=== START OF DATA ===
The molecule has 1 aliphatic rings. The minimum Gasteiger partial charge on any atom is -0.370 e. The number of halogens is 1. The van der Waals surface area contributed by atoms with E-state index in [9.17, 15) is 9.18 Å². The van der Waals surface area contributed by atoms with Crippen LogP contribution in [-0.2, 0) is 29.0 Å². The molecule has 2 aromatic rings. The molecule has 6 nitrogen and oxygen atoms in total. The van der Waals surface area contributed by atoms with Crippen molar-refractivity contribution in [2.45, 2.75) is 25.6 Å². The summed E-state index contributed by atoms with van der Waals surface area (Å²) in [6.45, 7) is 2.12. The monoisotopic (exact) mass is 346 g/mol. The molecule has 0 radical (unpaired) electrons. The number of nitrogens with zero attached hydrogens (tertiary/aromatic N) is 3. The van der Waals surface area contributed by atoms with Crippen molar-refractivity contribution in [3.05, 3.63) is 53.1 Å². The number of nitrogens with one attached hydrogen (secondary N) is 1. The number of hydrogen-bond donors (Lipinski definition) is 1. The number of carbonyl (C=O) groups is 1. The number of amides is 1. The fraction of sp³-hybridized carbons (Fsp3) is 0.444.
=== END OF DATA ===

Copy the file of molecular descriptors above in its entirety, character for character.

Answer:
The molecule has 1 aliphatic rings. The minimum Gasteiger partial charge on any atom is -0.370 e. The number of halogens is 1. The van der Waals surface area contributed by atoms with E-state index in [9.17, 15) is 9.18 Å². The van der Waals surface area contributed by atoms with Crippen LogP contribution in [-0.2, 0) is 29.0 Å². The molecule has 2 aromatic rings. The molecule has 6 nitrogen and oxygen atoms in total. The van der Waals surface area contributed by atoms with Crippen molar-refractivity contribution in [2.45, 2.75) is 25.6 Å². The summed E-state index contributed by atoms with van der Waals surface area (Å²) in [6.45, 7) is 2.12. The monoisotopic (exact) mass is 346 g/mol. The molecule has 0 radical (unpaired) electrons. The number of nitrogens with zero attached hydrogens (tertiary/aromatic N) is 3. The van der Waals surface area contributed by atoms with Crippen molar-refractivity contribution in [3.05, 3.63) is 53.1 Å². The number of nitrogens with one attached hydrogen (secondary N) is 1. The number of hydrogen-bond donors (Lipinski definition) is 1. The number of carbonyl (C=O) groups is 1. The number of amides is 1. The fraction of sp³-hybridized carbons (Fsp3) is 0.444.